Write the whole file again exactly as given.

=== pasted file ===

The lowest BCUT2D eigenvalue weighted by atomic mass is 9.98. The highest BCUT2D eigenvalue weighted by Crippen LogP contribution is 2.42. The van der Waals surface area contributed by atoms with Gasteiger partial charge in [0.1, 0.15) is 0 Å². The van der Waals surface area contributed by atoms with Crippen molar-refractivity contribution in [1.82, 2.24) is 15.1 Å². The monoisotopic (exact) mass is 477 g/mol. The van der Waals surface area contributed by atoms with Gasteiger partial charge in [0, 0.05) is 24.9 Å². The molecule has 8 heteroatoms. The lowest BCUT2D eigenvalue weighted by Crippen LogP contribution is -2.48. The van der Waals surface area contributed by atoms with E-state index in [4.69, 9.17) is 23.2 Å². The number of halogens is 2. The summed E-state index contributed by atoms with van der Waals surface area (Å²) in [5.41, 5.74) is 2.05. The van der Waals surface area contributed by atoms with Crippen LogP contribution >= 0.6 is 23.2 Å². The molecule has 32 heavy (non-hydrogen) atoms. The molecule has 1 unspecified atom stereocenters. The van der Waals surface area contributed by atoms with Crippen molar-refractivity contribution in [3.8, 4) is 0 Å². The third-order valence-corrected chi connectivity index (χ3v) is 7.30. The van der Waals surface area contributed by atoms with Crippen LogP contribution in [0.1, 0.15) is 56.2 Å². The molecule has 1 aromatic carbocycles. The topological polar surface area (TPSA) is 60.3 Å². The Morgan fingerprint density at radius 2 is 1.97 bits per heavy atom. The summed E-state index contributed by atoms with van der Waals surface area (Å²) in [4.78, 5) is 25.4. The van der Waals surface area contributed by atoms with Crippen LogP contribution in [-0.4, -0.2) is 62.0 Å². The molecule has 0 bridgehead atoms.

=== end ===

The lowest BCUT2D eigenvalue weighted by atomic mass is 9.98. The highest BCUT2D eigenvalue weighted by Crippen LogP contribution is 2.42. The van der Waals surface area contributed by atoms with Gasteiger partial charge in [0.1, 0.15) is 0 Å². The van der Waals surface area contributed by atoms with Crippen molar-refractivity contribution in [1.82, 2.24) is 15.1 Å². The monoisotopic (exact) mass is 477 g/mol. The van der Waals surface area contributed by atoms with Gasteiger partial charge in [0, 0.05) is 24.9 Å². The molecule has 8 heteroatoms. The lowest BCUT2D eigenvalue weighted by Crippen LogP contribution is -2.48. The van der Waals surface area contributed by atoms with E-state index in [4.69, 9.17) is 23.2 Å². The number of halogens is 2. The summed E-state index contributed by atoms with van der Waals surface area (Å²) in [5.41, 5.74) is 2.05. The van der Waals surface area contributed by atoms with Crippen LogP contribution >= 0.6 is 23.2 Å². The molecule has 32 heavy (non-hydrogen) atoms. The molecule has 1 unspecified atom stereocenters. The van der Waals surface area contributed by atoms with Crippen molar-refractivity contribution in [3.8, 4) is 0 Å². The third-order valence-corrected chi connectivity index (χ3v) is 7.30. The van der Waals surface area contributed by atoms with Crippen LogP contribution in [0.1, 0.15) is 56.2 Å². The molecule has 1 aromatic carbocycles. The topological polar surface area (TPSA) is 60.3 Å². The Morgan fingerprint density at radius 2 is 1.97 bits per heavy atom. The summed E-state index contributed by atoms with van der Waals surface area (Å²) in [4.78, 5) is 25.4. The van der Waals surface area contributed by atoms with Crippen LogP contribution in [-0.4, -0.2) is 62.0 Å². The molecule has 0 bridgehead atoms.